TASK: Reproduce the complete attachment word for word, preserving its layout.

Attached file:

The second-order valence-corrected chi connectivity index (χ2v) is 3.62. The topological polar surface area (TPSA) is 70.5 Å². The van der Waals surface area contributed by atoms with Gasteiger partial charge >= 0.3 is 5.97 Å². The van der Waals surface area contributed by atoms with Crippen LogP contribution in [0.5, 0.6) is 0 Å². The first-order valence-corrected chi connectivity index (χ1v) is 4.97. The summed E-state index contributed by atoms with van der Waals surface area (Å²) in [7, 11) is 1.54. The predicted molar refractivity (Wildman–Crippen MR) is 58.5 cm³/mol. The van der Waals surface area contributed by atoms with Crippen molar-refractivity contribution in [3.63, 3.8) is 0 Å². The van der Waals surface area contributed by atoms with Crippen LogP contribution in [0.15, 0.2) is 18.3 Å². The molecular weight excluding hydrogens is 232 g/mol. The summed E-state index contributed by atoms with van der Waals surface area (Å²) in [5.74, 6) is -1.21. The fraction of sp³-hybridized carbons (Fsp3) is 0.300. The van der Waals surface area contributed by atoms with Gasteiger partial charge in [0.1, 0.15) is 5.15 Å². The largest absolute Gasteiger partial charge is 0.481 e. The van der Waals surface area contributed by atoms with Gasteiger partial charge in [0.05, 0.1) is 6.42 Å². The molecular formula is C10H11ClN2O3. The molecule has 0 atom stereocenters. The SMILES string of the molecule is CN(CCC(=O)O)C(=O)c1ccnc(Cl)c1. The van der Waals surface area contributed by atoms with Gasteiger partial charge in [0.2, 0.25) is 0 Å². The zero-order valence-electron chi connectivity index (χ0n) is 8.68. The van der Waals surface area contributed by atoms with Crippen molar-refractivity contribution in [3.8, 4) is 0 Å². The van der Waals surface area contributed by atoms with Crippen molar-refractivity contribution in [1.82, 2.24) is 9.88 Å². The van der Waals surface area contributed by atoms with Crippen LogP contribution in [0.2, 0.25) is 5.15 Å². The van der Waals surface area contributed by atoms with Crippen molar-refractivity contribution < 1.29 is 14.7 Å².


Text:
The second-order valence-corrected chi connectivity index (χ2v) is 3.62. The topological polar surface area (TPSA) is 70.5 Å². The van der Waals surface area contributed by atoms with Gasteiger partial charge >= 0.3 is 5.97 Å². The van der Waals surface area contributed by atoms with Crippen LogP contribution in [0.5, 0.6) is 0 Å². The first-order valence-corrected chi connectivity index (χ1v) is 4.97. The summed E-state index contributed by atoms with van der Waals surface area (Å²) in [7, 11) is 1.54. The predicted molar refractivity (Wildman–Crippen MR) is 58.5 cm³/mol. The van der Waals surface area contributed by atoms with Crippen molar-refractivity contribution in [3.63, 3.8) is 0 Å². The van der Waals surface area contributed by atoms with Crippen LogP contribution in [0.15, 0.2) is 18.3 Å². The molecular weight excluding hydrogens is 232 g/mol. The summed E-state index contributed by atoms with van der Waals surface area (Å²) in [5.74, 6) is -1.21. The fraction of sp³-hybridized carbons (Fsp3) is 0.300. The van der Waals surface area contributed by atoms with Gasteiger partial charge in [0.1, 0.15) is 5.15 Å². The largest absolute Gasteiger partial charge is 0.481 e. The van der Waals surface area contributed by atoms with Gasteiger partial charge in [0.05, 0.1) is 6.42 Å². The molecular formula is C10H11ClN2O3. The molecule has 0 atom stereocenters. The SMILES string of the molecule is CN(CCC(=O)O)C(=O)c1ccnc(Cl)c1. The van der Waals surface area contributed by atoms with Gasteiger partial charge in [0.2, 0.25) is 0 Å². The zero-order valence-electron chi connectivity index (χ0n) is 8.68. The van der Waals surface area contributed by atoms with Crippen molar-refractivity contribution in [3.8, 4) is 0 Å². The van der Waals surface area contributed by atoms with Crippen molar-refractivity contribution in [1.82, 2.24) is 9.88 Å². The van der Waals surface area contributed by atoms with Crippen LogP contribution in [0.2, 0.25) is 5.15 Å². The van der Waals surface area contributed by atoms with Crippen molar-refractivity contribution < 1.29 is 14.7 Å².